Mint and Balsamic Vinaigrette Stained Pappardelle with Fennel and Peas

When I’m without a solid idea for what to make for dinner, my mind drifts to pasta. I’ve probably said the same thing for countless other dishes in the ~3.5 years I’ve been posting here, but meh. This particular dish is lighter fare than my usual pasta hodgepodges, having a bit more of a springy/warm day feel about it.

The noodle: pappardelle since I wanted something with some bulk for the sauce to cling to. I added some bacon, sautéed onions, fennel, peas, and swiss chard, all tossed in an intriguing mint and balsamic vinaigrette for the sauce (here’s my original inspiration for the sauce).

The total dish is simply delicious. The flavor is not explosive, but it is quite full of more subtle, nuanced flavors. You have a mix of sweet, smoke, and licorice-like anise, with a light tanginess from the balsamic/dijon countered by a… click to read more…

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Beet Risotto

Did you miss me? Well I missed you–its been a long time since I last posted, so I thought I’d come back with something bold and colorful: beet risotto. Even the beet skeptics will love this one given how rich, bright, and earthy this dish is.

But first, some important business. Yes, there’s no neglecting that Mike’s Table has gotten a little dusty these past few months and I apologize for that. This wasn’t due to a lack of interest–I’ve been cooking as much as before. The past several months have been a bit more hectic for me, one big reason being that I am in the midst of divorce (short version: she cheated). While a source of aggravation, I have been fine and that ordeal is but a small cloud lingering over the vast, clear sunny sky that is the rest of my life. I’ve been focused on myself and the many who truly matter in my life,… click to read more…

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Penne with Seared Chicken Breast and Green Garlic Pesto

I’m a little late on posting this recipe since green garlic season may have already come and gone (some of you might still find it), but that brings us right over into garlic scape season, so its an easy substitution to make! If all of that flew over your head, you’re missing out on something great and need to try it as soon as possible (more on that in a moment). So what did I do with this bit of tasty spring produce? I made a simple green garlic pesto to highlight green garlic as the star of the show in this pasta dish.

If you’ve never heard of green garlic before (or scapes, which are kind of similar but are in fact, different), they’re actually pretty interesting. Unfortunately, you probably won’t find them at your grocery store, but you should have better luck at a farmer’s market. Simply put, green garlic is garlic before it has fully matured… click to read more…

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Asparagus Risotto with Poached Eggs

After the doldrums of winter, each new week of spring is like a food reawakening for me. In the past few weeks, a number of my favorites have started popping up again at the farmer’s market, and as I always do, I tend to overindulge as if these vegetables won’t make a reappearance at the same time again next year. Today’s meal focuses on one such vegetable: asparagus.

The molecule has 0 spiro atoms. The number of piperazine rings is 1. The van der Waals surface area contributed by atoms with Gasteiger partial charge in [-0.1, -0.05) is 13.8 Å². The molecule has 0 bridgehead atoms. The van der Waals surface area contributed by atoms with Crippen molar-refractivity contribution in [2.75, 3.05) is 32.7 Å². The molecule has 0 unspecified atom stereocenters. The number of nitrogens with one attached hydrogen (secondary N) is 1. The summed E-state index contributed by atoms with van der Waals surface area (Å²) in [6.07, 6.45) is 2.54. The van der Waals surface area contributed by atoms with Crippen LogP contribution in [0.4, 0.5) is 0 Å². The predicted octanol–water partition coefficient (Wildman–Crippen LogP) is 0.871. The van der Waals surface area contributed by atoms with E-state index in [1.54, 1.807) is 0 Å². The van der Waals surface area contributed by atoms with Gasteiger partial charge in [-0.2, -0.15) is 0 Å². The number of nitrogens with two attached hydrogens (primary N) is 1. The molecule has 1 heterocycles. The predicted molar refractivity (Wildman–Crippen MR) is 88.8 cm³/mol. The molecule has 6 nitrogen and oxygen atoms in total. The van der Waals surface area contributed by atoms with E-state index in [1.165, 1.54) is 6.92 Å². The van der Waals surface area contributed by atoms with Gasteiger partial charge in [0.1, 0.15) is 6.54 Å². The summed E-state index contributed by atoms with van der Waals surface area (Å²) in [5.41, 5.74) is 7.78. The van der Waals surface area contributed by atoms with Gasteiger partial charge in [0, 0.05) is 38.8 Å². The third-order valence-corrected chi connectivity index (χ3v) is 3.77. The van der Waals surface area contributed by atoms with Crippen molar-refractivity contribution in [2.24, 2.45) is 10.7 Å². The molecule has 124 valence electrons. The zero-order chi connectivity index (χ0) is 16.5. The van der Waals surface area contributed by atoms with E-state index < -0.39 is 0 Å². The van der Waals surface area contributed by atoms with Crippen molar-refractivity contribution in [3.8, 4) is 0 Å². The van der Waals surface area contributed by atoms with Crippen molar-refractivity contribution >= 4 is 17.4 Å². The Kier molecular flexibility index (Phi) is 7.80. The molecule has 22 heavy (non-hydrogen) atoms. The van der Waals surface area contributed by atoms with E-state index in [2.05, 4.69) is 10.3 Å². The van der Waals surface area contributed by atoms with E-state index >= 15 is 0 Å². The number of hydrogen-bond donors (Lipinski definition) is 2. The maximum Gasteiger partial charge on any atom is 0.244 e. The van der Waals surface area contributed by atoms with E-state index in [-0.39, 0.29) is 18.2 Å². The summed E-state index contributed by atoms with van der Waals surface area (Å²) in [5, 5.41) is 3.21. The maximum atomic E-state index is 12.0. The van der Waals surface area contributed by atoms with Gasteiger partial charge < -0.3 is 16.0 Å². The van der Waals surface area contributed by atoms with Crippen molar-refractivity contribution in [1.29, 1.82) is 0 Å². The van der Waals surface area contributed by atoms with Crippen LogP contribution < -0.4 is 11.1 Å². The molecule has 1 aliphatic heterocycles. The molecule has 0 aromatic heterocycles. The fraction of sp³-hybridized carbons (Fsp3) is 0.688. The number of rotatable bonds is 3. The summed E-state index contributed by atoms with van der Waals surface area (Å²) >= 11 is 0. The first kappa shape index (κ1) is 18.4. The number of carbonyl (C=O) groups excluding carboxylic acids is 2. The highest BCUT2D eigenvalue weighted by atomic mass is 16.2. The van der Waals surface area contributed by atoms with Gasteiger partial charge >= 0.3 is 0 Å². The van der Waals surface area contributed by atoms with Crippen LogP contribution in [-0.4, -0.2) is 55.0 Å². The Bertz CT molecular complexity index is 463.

Risotto has become something of a go-to meal for me (and if you’re afraid of making it, don’t be–trust me, its easy. Try this. Now). Its fairly easy to make and provides a rich, makes-you-feel-so-good canvas to work with, no matter what the goal. I thought creamy, cheesy goodness was the perfect place to highlight asparagus.

The risotto packs a double punch of asparagus: a lightly boiled asparagus puree is mixed into the rice (also adding a nice… click to read more…

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Chicken in Tarragon Mustard Cream Sauce

I don’t use mustard very often, but absolutely love it in sauces. Something about a well done mustard sauce is intriguing to me as it can take on many forms–sharp and tangy, rich and hearty, or just downright elegant. This was another such delightful experience for me: a simple chicken breast sauté, coated with a light, sumptuous mustard cream sauce with tarragon.

Don’t let the simplicity in preparing this dish fool you–the flavor is fantastic and it would fare well if you’re cooking for guests. The chicken is simple–nicely browned, tender on the inside–and the sauce has a rich tang, accentuated by the anisey, spicy notes you get from tarragon (a great foil to completing this sauce). Heck, I could enjoy the sauce straight and could definitely see using it in pasta dishes (if thinned out with… click to read more…

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Coq au Vin (French Fricassee of Rooster)

I think its safe to say that we’ve all heard of coq au vin. This is a classic French dish with two big players: chicken and red wine. Well, a correction to that: not just any kind of chicken, but when properly translated, rooster and red wine.

Coq au Vin

This dish isn’t a quicky–like any other stew, it requires slow cooking and a tough protein that will stand up well to slow cooking. Just like how you wouldn’t make a beef stew from filet mignon (and if you do, please don’t tell me), coq au vin should not be made from an everyday, tender chicken. You want a tough bird that will release a ton of flavor (which is what will give the sauce an incredible flavor) and maintain its form after long periods of cooking, so this is why you would opt for something like a rooster or stewing hen if you have the option (plus, they’re typically cheaper–bonus!). Is… click to read more…

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